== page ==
Russia has halted gas supplies via Europe's key supply route, intensifying an economic battle between Moscow and Brussels and raising the prospects of recession and energy rationing in some of the region's richest countries.
European governments fear Moscow could extend the outage in retaliation for Western sanctions imposed after it invaded Ukraine.
They have accused Russia of using energy supplies as a "weapon of war".
Moscow denies doing this and has cited technical reasons for supply cuts.
Russia's state energy giant Gazprom said Nord Stream 1, the biggest pipeline carrying gas to its top customer Germany, will be out for maintenance until September 3.
The pipeline's operator confirmed no gas was flowing on Wednesday morning.
The president of the German network regulator said Germany was now better prepared for the outages as its gas storage was nearly 85 per cent filled and it was securing supplies from other sources.
"We can take gas from the storage in the winter, we are saving gas (and need to keep doing so!), the LNG terminals are coming, and thanks to Belgium, the Netherlands, Norway (and soon France), gas is flowing," Klaus Mueller said on Twitter.
Further restrictions to European gas supplies would deepen an energy crunch that has already triggered a 400 per cent surge in wholesale gas prices since last August, squeezing consumers and businesses and forcing governments to spend billions to ease the burden.
In Germany, inflation soared to its highest level in almost 50 years in August and consumer sentiment is projected to hit a record low for the third month in a row next month as households brace for higher energy bills.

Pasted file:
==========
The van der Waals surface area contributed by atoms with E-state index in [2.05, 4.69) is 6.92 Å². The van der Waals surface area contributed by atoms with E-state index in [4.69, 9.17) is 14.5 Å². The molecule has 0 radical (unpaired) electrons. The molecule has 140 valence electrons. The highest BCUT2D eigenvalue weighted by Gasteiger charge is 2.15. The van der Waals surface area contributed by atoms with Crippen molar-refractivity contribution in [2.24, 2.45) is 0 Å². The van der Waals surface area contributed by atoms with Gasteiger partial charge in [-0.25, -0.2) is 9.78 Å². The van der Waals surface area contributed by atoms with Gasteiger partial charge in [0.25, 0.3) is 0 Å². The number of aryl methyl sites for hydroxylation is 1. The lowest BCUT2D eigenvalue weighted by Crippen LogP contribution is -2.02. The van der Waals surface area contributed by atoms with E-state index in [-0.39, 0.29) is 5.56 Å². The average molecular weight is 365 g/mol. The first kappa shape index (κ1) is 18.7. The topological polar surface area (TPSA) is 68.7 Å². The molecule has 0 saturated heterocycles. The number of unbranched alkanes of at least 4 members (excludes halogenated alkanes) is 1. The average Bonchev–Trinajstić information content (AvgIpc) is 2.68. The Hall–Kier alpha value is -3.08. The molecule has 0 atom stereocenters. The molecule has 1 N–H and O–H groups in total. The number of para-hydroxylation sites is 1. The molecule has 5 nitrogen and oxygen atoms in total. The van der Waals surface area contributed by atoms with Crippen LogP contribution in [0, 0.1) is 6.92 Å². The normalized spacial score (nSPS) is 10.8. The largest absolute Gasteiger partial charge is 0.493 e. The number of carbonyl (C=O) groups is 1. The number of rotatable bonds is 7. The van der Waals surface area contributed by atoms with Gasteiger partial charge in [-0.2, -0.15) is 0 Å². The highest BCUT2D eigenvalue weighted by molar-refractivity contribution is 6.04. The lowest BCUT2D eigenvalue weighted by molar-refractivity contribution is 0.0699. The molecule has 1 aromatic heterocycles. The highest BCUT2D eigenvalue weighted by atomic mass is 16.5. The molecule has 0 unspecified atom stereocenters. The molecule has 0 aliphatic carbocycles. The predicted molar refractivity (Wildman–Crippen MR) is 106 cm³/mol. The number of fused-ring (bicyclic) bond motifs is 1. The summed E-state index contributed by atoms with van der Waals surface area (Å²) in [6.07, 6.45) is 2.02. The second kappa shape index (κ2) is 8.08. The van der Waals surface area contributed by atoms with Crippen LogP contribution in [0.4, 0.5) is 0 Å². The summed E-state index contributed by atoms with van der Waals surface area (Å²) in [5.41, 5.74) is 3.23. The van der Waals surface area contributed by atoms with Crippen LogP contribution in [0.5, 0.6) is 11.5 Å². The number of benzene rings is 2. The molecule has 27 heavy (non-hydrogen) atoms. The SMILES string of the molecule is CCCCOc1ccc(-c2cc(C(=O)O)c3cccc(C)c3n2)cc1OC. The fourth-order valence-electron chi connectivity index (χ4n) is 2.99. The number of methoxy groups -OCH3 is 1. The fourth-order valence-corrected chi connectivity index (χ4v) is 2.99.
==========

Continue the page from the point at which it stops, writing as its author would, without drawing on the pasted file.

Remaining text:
Moscow, which slashed supply via the pipeline to 40 per cent of capacity in June and to 20 per cent in July, blames maintenance issues and sanctions it says prevent the return and installation of equipment.
Gazprom said the latest shutdown was needed to perform maintenance on the pipeline's only remaining compressor.
Yet Russia has also stopped supplying Bulgaria, Denmark, Finland, the Netherlands and Poland completely, and reduced flows via other pipelines since launching what Moscow calls its "special military operation" in Ukraine.
On Tuesday, Gazprom also said it would suspend gas deliveries to its French contractor because of a payments dispute, which France's energy minister called a mere excuse, but added that the country had anticipated the loss of supply.
German Economy Minister Robert Habeck, on a mission to replace Russian gas imports by mid-2024, earlier this month said Nord Stream 1 was "fully operational" and there were no technical issues as claimed by Moscow.
Europe's largest economy is making better progress than expected in filling its gas storage facilities, but it is not yet enough to get the country through winter, he said.
The reduced flows via Nord Stream have complicated efforts across Europe to fill up vital gas storage facilities, a key strategic goal to make it through the winter months, when governments fear Russia may halt flows altogether.
"It is something of a miracle that gas filling levels in Germany have continued to rise nonetheless," Commerzbank analysts wrote, noting the country has so far managed to buy enough at higher prices elsewhere.
For the European Union as a whole, the current storage level is 80.17 per cent, already ahead of the 80 per cent target set for October 1, when the continent's heating season starts.